UPDATE: TSA Investigation of Shadi Petosky Incident at Orlando Airport Continues

Equality Florida Meets With TSA Officials; Calls for Improvement
of Transgender Security Screening Guidelines Following Orlando Incident

Equality Florida’s Transgender Inclusion Director, Gina Duncan, met this week with high-ranking TSA officials to discuss the treatment of transgender travelers. The meeting was called following an incident in which a transgender woman, described demeaning and humiliating treatment by TSA while she tried to go through security at Orlando International Airport. Her tweets describing her ordeal immediately went viral, drawing national attention and outrage and prompting many in the transgender community to recount similar experiences.

Currently, there is great concern from the transgender community about the imaging technology being used to screen travelers. Any physical “anomalies” which show up based on specific male or female profile screenings, trigger a series of additional screening requirements, such as pat downs, and hand chemical trace detection procedures. These extra screenings can lead to misunderstandings, delays, and humiliation of the transgender traveler if not conducted correctly.

As a result of Ms. Petosky’s experience, a renewed national dialogue has emerged where countless transgender travelers have shared their apprehension about the process with many expressing that they now just refuse to fly.

A person’s civil liberties and the right to travel by air should not be restricted by a fear of TSA security screening procedures at airports that “out” and humiliates transgender travelers. Since 2009, national transgender rights organizations like the National Center for Transgender Equality have called for sweeping changes and a complete overhaul of the screening process. (Please see NCTE resource links below.)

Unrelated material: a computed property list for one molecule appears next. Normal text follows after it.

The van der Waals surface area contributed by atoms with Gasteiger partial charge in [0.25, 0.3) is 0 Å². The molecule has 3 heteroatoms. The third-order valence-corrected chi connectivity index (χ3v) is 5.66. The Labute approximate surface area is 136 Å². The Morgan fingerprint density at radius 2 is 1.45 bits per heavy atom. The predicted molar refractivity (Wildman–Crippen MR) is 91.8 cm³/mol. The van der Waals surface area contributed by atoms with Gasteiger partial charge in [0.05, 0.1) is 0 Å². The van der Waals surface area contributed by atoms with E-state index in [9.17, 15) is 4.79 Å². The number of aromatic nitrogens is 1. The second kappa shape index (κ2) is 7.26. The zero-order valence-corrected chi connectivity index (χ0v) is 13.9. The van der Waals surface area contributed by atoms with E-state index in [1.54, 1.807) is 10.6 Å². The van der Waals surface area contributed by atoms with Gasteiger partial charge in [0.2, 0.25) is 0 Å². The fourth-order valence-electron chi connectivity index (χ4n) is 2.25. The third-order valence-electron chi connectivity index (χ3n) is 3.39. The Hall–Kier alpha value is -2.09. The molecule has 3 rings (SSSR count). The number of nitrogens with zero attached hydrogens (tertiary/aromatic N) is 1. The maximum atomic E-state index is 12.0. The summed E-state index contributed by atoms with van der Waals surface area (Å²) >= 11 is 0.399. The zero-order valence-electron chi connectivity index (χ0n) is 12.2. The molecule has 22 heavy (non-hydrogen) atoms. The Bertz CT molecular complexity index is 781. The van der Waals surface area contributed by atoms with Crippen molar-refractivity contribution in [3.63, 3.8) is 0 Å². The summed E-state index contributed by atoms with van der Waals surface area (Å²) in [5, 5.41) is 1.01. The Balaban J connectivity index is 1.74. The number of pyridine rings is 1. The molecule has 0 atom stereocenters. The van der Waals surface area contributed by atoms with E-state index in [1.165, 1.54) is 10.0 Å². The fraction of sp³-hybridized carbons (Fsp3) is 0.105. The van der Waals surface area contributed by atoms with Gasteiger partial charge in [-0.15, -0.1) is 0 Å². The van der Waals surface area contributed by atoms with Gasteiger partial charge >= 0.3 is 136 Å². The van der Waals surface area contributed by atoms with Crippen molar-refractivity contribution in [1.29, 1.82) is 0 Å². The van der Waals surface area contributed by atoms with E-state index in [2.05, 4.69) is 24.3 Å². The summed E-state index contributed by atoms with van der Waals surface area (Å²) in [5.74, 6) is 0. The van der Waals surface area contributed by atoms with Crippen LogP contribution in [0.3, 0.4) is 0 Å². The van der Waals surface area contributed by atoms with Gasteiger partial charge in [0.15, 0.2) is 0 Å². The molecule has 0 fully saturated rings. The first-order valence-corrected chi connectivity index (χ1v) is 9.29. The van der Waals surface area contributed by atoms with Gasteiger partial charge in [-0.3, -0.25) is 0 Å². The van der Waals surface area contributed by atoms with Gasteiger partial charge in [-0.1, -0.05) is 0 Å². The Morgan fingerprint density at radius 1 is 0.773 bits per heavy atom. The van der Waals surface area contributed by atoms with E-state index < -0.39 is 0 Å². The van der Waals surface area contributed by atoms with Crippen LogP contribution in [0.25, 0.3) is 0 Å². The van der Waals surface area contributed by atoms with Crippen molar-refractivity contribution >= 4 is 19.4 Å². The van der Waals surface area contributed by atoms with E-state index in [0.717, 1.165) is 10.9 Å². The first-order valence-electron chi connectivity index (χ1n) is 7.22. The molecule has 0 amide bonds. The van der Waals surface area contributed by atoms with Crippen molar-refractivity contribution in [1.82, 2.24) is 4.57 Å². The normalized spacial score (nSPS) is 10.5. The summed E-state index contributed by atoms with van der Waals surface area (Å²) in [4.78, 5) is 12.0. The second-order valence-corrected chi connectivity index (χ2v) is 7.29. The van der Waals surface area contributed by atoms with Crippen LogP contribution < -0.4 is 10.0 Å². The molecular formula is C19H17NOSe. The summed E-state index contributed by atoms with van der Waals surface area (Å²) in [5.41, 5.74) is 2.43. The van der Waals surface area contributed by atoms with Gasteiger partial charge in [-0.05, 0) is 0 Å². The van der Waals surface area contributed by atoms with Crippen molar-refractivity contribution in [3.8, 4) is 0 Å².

Equality Florida joins with the national LGBT advocacy organizations in calling for changes in airport security technology, guidelines and procedures so that transgender travelers will not feel humiliated, marginalized and deprived of their right to travel.

In the meantime, what can be done?

We are encouraged that the TSA has launched an investigation into the Orlando Airport incident and that Jerry Henderson, TSA Federal Security Director for Central Florida was in attendance as an indication that they are taking this issue seriously. TSA leaders also have invited Equality Florida to participate in future LGBT diversity training webinars for their agents and passenger support specialists. Equality Florida will also be working with TSA to improve their TSA Cares program and help develop a Transgender Travelers’ Toolkit.

While the presentation of the TSA Cares program looks to be designed for travelers with a “disability or medical condition,” it can be utilized by transgender travelers to more effectively navigate the security screening process. Travelers can call TSA ahead and be escorted through security by a trained Passenger Support Specialist to minimize stress and potential delays due to inconsistent transgender educated agents and misreadings by current scanner technology. The TSA also offers Pre-Check, a program designed to pre-screen travelers so that the screening process at the terminal is simplified and less invasive.

We have concerns about this program but believe the community should know it exists even as we seek to improve this process.

There is still much work to do. Until all citizens feel comfortable and free to fly without their civil rights being violated, the discussion must continue and changes must be made. In the meantime, know your rights, know the process and know how to navigate TSA security with confidence and with dignity.




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